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Last edited 24 Jan 2020
The future of transport in the UK
In February 2018, ICE Thinks and WSP co-hosted a roundtable with representatives from across civil engineering, the automotive industry and government to discuss the future of transport in the UK – including the role of connected and autonomous vehicles.
Whether it’s through connected and autonomous vehicles (CAVs), electric (EVs), or shared vehicles, mobility is going through a revolution . The government’s decision to champion this agenda provides a unique opportunity for the UK to be in the driving seat.
 The role of data and information
How people will travel in the future will depend on information supplied. Greater use of real-time information will drive modal shift. More information also enables better transport planning choices. It was questioned whether transport planners are still the best people to make transport decisions. A better understanding of what people are travelling for is needed rather than additional capacity to accommodate ‘peak’ travel.
Attendees suggested that CAVs on the road will not necessarily result in lower congestion – it will be dependent upon load factor. For example, while Uber might reduce the number of private cars on the road, it’s possible that city congestion is increased by Uber drivers cruising for business.
Consideration of people’s data, information ownership and data rights is also required.
Attendees saw a risk of ‘more stuff on the roads’, which may be inevitable without a constraining mechanism – such as road user charging.
Road user charging is politically difficult, in part because of the name. Road tax isn’t really being discussed – government needs to consider this. Road pricing needs definition in the context of EVs and CAVs. When we remove the negative impacts of combustion engines and non-autonomous vehicles (pollution/safety) does it still require some level of tax? If no or low tax do we risk increasing load on our infrastructure?
The public assume that private cars should continue, that they’ll continue using infrastructure as they always have and that they’ll pay as they have. We need to challenge this thinking. It is unclear that individuals really understand the full systems cost of transport.
Many vehicles are already leased rather than owned. The ‘mobility as a service’ model, to an extent, already exists. If we’re able to demonstrate costs of private transport then mobility as a service becomes a more attractive proposition. In the future BMW envisages selling journeys rather than cars. We’ll see a mixed ownership model but will also see new entrants to the market.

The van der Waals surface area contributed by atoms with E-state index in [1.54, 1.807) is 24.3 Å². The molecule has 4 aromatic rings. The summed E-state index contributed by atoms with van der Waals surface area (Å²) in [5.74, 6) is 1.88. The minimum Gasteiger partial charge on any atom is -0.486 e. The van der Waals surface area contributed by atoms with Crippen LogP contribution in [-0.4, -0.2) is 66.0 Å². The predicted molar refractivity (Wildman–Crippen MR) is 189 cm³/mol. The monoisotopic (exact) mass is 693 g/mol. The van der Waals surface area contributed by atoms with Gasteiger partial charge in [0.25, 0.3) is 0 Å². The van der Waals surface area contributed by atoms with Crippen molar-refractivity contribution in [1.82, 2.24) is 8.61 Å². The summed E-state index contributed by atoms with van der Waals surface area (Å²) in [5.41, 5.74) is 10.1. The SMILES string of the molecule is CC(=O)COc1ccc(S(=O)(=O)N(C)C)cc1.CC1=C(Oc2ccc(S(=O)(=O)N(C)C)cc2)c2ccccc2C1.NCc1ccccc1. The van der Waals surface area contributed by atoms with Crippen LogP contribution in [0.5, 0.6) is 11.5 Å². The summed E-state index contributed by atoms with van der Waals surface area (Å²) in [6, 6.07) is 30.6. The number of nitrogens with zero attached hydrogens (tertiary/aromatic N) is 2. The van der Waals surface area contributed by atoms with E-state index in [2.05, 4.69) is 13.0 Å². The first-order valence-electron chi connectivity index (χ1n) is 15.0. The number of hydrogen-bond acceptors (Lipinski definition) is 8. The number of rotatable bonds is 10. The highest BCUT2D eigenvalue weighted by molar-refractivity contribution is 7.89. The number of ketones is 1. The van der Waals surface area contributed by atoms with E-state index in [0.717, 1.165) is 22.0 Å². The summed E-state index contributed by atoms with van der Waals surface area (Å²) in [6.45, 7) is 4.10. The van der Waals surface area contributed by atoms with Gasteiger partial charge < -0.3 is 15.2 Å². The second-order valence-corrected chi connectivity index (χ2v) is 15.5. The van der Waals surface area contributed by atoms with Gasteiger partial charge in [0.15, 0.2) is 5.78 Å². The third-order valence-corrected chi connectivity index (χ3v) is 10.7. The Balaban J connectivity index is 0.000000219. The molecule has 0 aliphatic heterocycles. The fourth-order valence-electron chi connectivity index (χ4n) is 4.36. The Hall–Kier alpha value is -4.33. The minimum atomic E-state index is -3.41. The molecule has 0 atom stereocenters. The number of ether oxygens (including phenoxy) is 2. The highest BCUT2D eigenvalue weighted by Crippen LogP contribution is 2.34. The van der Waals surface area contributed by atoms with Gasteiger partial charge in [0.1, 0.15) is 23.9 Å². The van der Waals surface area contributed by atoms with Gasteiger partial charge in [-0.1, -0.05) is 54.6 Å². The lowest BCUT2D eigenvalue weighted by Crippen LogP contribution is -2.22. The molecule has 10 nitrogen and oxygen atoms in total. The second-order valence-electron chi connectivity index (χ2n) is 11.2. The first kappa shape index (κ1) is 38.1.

The freight industry understands costs better than the individual. If we can reduce 15% peak freight movement then this will change behaviours. Night freight and automation will change how we provide freight. To reduce peak traffic could we better enable last-mile freight at night and compensate those impacted by night deliveries?
 The need for leadership
We need to set the right framework to enable this in the UK. A combination of incentives and ‘nudge’ tactics can realise this. An automotive council setting a vision, planning a path, and setting the right incentives, will be part of this. The role of government is about avoiding missed opportunities and creating a permissive regulatory environment.
Markets exist because of the state and it has a duty to ensure we don’t miss opportunities. Government has to create rights for new technological environments – i.e. digital space. Primary powers will need to be devolved to regulators which while a democratic issue it is not insurmountable.
Local authorities (LAs) have a role in this too. While government sets the agenda and industry delivers the technology LAs will have to deal with the roll-out and public acceptability point too. However, LAs are also empowered to make bold transport decisions. The Spanish city of Seville made a decision to invest heavily in cycling infrastructure, in spite of low previous cycling. Now it’s heavily used. This was a local decision.
Nissan are running a car sharing pilot in Paris. It’s still an ownership model but it’s different from BMW. New models are arising. Paris transport authorities are encouraging EVs/sharing/traffic exclusions – minimising traffic, so see this as part of that programme.
Ultimately uptake and enabling of new transport technologies comes down to: what, why and how? ‘What’ is about what products enter the market, which is for the manufacturers to address. Changing social and economic outcomes is about the ‘why?’
We need to ask ourselves why things need to change, what problems we want to solve, and we need to get that right.
This article was originally published here on 20th March 2018 by ICE. It was written by Kelly Forbes.
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